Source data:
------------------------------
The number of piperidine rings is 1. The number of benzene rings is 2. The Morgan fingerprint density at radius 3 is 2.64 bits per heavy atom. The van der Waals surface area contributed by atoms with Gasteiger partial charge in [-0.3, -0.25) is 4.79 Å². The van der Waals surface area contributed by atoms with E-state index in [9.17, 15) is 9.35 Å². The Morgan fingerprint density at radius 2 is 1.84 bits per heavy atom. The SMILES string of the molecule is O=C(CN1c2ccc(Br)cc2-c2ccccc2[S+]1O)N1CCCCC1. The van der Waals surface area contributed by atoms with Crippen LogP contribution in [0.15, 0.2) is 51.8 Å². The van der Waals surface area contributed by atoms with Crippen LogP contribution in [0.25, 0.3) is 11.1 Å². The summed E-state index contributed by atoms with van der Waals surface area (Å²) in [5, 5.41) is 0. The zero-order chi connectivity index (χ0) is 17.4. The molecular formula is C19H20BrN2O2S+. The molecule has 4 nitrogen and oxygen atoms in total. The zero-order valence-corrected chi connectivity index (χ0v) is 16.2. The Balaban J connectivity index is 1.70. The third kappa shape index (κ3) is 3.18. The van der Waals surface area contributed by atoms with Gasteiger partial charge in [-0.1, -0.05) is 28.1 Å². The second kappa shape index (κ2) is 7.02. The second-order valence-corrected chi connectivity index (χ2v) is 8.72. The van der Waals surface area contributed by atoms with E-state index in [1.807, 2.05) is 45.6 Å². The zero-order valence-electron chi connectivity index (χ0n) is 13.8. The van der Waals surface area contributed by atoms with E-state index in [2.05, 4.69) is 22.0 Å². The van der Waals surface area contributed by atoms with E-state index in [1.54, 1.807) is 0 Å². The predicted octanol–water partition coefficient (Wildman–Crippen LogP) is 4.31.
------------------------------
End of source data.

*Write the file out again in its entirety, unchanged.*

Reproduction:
The number of piperidine rings is 1. The number of benzene rings is 2. The Morgan fingerprint density at radius 3 is 2.64 bits per heavy atom. The van der Waals surface area contributed by atoms with Gasteiger partial charge in [-0.3, -0.25) is 4.79 Å². The van der Waals surface area contributed by atoms with E-state index in [9.17, 15) is 9.35 Å². The Morgan fingerprint density at radius 2 is 1.84 bits per heavy atom. The SMILES string of the molecule is O=C(CN1c2ccc(Br)cc2-c2ccccc2[S+]1O)N1CCCCC1. The van der Waals surface area contributed by atoms with Crippen LogP contribution in [0.15, 0.2) is 51.8 Å². The van der Waals surface area contributed by atoms with Crippen LogP contribution in [0.25, 0.3) is 11.1 Å². The summed E-state index contributed by atoms with van der Waals surface area (Å²) in [5, 5.41) is 0. The zero-order chi connectivity index (χ0) is 17.4. The molecular formula is C19H20BrN2O2S+. The molecule has 4 nitrogen and oxygen atoms in total. The zero-order valence-corrected chi connectivity index (χ0v) is 16.2. The Balaban J connectivity index is 1.70. The third kappa shape index (κ3) is 3.18. The van der Waals surface area contributed by atoms with Gasteiger partial charge in [-0.1, -0.05) is 28.1 Å². The second kappa shape index (κ2) is 7.02. The second-order valence-corrected chi connectivity index (χ2v) is 8.72. The van der Waals surface area contributed by atoms with E-state index in [1.807, 2.05) is 45.6 Å². The zero-order valence-electron chi connectivity index (χ0n) is 13.8. The van der Waals surface area contributed by atoms with E-state index in [2.05, 4.69) is 22.0 Å². The van der Waals surface area contributed by atoms with E-state index in [1.54, 1.807) is 0 Å². The predicted octanol–water partition coefficient (Wildman–Crippen LogP) is 4.31.